Apollo Global

After a brief review, the Dept. of Justice says it has no objections to Apollo Global Management’s proposed buyout of a majority stake in Cox Media Group’s radio portfolio. The DOJ has told the Federal Communications Commission that it is no longer asking for any action on the proposed deal to be delayed at the Commission while it reviews the potential foreign ownership implications of the transaction.

What triggered the hold was Apollo’s petition that had sought to exceed the 25% cap on foreign ownership. As Inside Radio reported last month, Apollo said in a petition to the FCC that although the firm’s current foreign ownership is below the 25% threshold, the Delaware-based company is treated as a foreign-controlled entity since, under the Commission’s foreign ownership analysis, the voting interests of its U.S. owners are held through a Cayman Islands entity. So it’s asking the FCC to exceed the 25% cap, arguing Apollo is not only based in the States but it’s controlled by three U.S. citizens: Scott Kleinman, John Suydam and David Sambur.

But that foreign ownership implication triggered a review by what’s known as Team Telecom. It is made up of experts from the Departments of Homeland Security, Defense and Justice which analyze any deals with foreign ownership implications. They had no problems with what they saw. “Based on the information provided to the agencies by the applicant and analysis by the agencies of potential national security, law enforcement, and public safety issues, the agencies hereby notify the Commission that they have no objection to the application,” said Lee Licata, an attorney in the DOJ’s National Security Division, in a letter sent to the FCC this week. It means just the FCC review process stands in the way of Apollo Global Management acquiring a majority 77% stake in Cox Media Group. Cox Enterprises would retain a 23% minority stake.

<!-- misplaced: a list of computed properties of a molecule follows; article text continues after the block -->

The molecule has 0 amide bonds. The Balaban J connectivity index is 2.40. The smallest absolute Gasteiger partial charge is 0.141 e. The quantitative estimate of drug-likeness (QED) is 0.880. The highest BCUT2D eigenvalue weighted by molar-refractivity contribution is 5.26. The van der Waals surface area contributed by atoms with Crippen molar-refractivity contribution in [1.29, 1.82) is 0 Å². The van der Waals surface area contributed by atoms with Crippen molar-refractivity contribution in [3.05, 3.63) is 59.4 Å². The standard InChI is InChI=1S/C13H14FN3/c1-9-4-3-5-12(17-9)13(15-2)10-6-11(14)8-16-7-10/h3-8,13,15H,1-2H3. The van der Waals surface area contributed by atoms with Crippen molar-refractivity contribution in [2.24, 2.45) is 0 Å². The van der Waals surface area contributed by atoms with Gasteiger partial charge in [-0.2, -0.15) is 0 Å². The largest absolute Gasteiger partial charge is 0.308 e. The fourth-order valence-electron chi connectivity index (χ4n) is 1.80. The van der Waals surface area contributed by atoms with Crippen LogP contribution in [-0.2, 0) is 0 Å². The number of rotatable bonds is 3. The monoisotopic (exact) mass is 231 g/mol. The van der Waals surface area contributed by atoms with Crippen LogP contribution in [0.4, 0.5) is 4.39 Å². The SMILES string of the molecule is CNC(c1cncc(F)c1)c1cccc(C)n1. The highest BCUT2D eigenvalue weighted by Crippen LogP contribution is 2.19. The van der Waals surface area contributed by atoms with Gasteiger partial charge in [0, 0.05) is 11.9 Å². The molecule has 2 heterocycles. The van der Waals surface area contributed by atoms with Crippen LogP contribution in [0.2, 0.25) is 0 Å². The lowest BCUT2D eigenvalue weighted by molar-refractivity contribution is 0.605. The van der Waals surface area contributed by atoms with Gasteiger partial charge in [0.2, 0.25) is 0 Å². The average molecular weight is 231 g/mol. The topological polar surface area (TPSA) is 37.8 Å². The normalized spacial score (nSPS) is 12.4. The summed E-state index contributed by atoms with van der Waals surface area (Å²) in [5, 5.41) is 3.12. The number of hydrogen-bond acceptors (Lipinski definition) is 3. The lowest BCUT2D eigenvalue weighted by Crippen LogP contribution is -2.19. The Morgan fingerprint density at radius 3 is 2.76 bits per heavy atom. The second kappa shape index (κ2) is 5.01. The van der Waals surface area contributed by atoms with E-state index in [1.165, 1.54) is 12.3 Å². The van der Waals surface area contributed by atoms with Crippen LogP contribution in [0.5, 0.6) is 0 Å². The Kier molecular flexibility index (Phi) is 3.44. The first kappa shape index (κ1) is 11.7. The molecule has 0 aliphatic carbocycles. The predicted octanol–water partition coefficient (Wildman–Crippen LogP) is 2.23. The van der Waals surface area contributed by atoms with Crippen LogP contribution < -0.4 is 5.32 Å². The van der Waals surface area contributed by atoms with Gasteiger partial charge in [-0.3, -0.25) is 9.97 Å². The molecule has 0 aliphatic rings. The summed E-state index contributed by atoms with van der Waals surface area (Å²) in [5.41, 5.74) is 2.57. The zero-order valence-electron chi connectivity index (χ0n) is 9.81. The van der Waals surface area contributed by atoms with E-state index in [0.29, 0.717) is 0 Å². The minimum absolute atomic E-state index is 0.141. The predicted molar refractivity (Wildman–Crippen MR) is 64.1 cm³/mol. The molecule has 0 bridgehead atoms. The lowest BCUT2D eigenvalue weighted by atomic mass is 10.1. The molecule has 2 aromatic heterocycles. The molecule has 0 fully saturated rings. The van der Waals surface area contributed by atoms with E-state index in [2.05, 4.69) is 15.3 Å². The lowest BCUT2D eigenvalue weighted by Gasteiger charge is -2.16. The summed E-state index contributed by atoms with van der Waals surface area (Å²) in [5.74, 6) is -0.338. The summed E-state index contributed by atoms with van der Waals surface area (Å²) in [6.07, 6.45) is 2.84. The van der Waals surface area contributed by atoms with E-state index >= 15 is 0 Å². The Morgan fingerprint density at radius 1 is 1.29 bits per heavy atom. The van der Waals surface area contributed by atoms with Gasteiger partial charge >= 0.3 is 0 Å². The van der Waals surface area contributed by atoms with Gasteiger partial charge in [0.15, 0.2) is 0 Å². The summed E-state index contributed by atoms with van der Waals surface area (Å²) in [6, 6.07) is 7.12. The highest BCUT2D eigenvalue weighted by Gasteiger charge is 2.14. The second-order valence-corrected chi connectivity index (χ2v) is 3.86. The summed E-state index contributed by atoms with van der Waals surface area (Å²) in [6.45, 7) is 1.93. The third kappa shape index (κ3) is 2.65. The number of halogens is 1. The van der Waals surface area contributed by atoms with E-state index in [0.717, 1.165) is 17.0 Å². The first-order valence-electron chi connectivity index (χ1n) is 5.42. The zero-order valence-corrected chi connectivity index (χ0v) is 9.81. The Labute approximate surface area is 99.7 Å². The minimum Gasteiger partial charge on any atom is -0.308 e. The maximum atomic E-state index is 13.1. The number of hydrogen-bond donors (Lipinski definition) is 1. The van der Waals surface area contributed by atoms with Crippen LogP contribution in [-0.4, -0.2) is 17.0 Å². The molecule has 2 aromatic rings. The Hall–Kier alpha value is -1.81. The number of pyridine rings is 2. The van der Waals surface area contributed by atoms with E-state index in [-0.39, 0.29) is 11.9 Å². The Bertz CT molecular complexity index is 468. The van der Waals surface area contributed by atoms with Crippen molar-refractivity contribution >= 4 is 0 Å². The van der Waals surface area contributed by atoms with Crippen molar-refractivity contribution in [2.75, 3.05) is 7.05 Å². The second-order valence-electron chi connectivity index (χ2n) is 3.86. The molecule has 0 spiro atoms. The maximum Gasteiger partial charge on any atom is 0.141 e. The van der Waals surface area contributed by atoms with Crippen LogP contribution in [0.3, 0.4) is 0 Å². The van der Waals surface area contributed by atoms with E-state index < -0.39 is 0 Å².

In a $500 million deal announced in June, Apollo seeks to buy 50 radio stations from Cox Media Group across 11 markets, including Atlanta, Miami, Houston, Tampa, Jacksonville, San Antonio, Tulsa, and Nassau-Suffolk, NY. The deal also includes Cox’s national TV rep firm CoxReps and Cox’s Washington, D.C. news bureau operations. Apollo previously struck a $3.1 billion deal to buy Cox’s television station group, including the radio-TV-newspaper combination in Dayton, OH. In order to comply with FCC ownership limits, two stations—alternative “97X” WSUN in Tampa and CHR “Power 95.3” WPYO in Orlando—will be placed in the Elliot Evers-run CXR Stations Trust for sale.